Very few heavy drinkers receive treatment and fewer still are prescribed medications with demonstrated efficacy. Here, a summary of current research, key takeaways, and highlights from a study on topiramate treatment for heavy drinkers by the lead author of that study.
In addition to the approval of novel medications for alcohol use disorders, the past several years have been marked by an emphasis on development, standardization, and dissemination of new behavioral therapies, including computer-based interventions.
How to manage EHRs is at the top of the list of physician concerns, according to past AMA President Jeremy Lazarus, MD. The first psychiatrist to lead the AMA in over 70 years, Dr Lazarus addressed the Assembly at the American Psychiatric Association Annual Meeting in New York in May.
Mood disorders in older adults are neither inevitable nor particularly resistant to treatment. With attention to the special needs of older patients during evaluation, treatment, and follow up, clinicians can help many patients derive greater enjoyment from their later years.
A discussion of computerized cognitive training programs with the most independent supportive research that demonstrates a previously unrecognized degree of neuroplasticity, or cognitive flexibility, in the brain.
In this brief video, Psychiatric Times’ new Editoral Board member talks about what DSM-5, the medical home, and the search for money to fund novel approaches to new psychiatric treatments may mean to the practice of psychiatry.
Can spirituality be used as a tool in treatment? In this video, Dr Michael Norko briefly discusses spirituality and its role in clinical care. Colleagues also summarize their recent presentations on spirituality and religion in psychiatric practice.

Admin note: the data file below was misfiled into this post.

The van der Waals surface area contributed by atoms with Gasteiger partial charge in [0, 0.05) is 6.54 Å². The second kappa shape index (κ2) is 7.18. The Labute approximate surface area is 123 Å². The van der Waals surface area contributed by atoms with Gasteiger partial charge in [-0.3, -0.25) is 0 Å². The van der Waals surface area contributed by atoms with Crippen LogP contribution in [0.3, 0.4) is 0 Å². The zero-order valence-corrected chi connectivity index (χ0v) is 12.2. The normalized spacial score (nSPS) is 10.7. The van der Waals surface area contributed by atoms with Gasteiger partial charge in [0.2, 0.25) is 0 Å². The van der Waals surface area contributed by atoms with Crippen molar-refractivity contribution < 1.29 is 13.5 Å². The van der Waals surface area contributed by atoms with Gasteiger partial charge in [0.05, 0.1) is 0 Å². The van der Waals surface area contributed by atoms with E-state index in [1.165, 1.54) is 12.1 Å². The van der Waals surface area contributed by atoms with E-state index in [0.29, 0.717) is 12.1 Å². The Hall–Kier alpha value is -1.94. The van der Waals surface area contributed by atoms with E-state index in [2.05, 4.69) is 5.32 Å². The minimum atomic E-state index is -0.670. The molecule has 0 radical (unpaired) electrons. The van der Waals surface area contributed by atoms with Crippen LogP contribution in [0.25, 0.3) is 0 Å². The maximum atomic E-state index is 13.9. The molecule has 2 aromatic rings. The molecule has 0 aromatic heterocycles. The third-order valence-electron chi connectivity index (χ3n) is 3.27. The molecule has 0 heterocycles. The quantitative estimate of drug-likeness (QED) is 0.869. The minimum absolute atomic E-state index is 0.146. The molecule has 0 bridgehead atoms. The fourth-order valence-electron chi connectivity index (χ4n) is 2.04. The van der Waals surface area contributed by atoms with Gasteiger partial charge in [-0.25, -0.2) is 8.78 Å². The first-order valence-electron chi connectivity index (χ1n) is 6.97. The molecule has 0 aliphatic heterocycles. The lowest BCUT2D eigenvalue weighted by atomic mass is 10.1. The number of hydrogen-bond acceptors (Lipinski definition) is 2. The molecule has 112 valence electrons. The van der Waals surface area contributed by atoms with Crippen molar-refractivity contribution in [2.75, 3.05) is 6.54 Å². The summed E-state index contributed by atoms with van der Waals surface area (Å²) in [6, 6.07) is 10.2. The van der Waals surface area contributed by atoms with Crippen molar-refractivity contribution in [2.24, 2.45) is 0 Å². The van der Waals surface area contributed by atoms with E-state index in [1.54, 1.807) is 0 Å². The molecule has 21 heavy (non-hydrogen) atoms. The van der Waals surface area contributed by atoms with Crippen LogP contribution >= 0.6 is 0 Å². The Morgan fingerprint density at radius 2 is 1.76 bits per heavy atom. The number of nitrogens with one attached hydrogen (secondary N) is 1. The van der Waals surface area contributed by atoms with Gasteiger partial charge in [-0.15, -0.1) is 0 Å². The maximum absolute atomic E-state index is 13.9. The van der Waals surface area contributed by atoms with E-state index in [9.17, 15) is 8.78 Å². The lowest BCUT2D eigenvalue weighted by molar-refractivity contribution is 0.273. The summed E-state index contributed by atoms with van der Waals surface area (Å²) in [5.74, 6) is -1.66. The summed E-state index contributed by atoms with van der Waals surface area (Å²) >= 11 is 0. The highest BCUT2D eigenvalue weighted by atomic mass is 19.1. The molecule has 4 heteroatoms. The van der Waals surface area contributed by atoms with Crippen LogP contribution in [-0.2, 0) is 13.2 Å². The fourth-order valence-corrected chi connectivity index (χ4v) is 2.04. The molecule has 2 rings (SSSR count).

The invisible wounds of war continue to infiltrate the minds and consciousness of veterans and their families, as shown in this infographic and public service announcement by the APA, featuring by Rep. Patrick Kennedy.
There’s a lot going on at the American Psychiatric Association Annual Meeting in the Big Apple this year . . . so much, in fact, that we’ve invited the Chair of Scientific Program Committee, Dr Philip R. Muskin, to provide you with a road map. More in this podcast.
Our brains can be trained to function better as we age, and it doesn't take the Fountain of Youth to get there. In this podcast, geriatric psychiatrist Helen Lavretsky prescribes strategies to challenge our brains. She notes: "The more we challenge our brain, the more new nerve pathways and circuits we form."
In this podcast, Dr Helen Lavretsky discusses the topic of appropriate diagnosis of mild cognitive impairment. It will be increasingly important to strengthen the definitions of what is “normal” to avoid the “pathologizing” of aging or of any individuals who experience temporary or continuous cognitive impairment.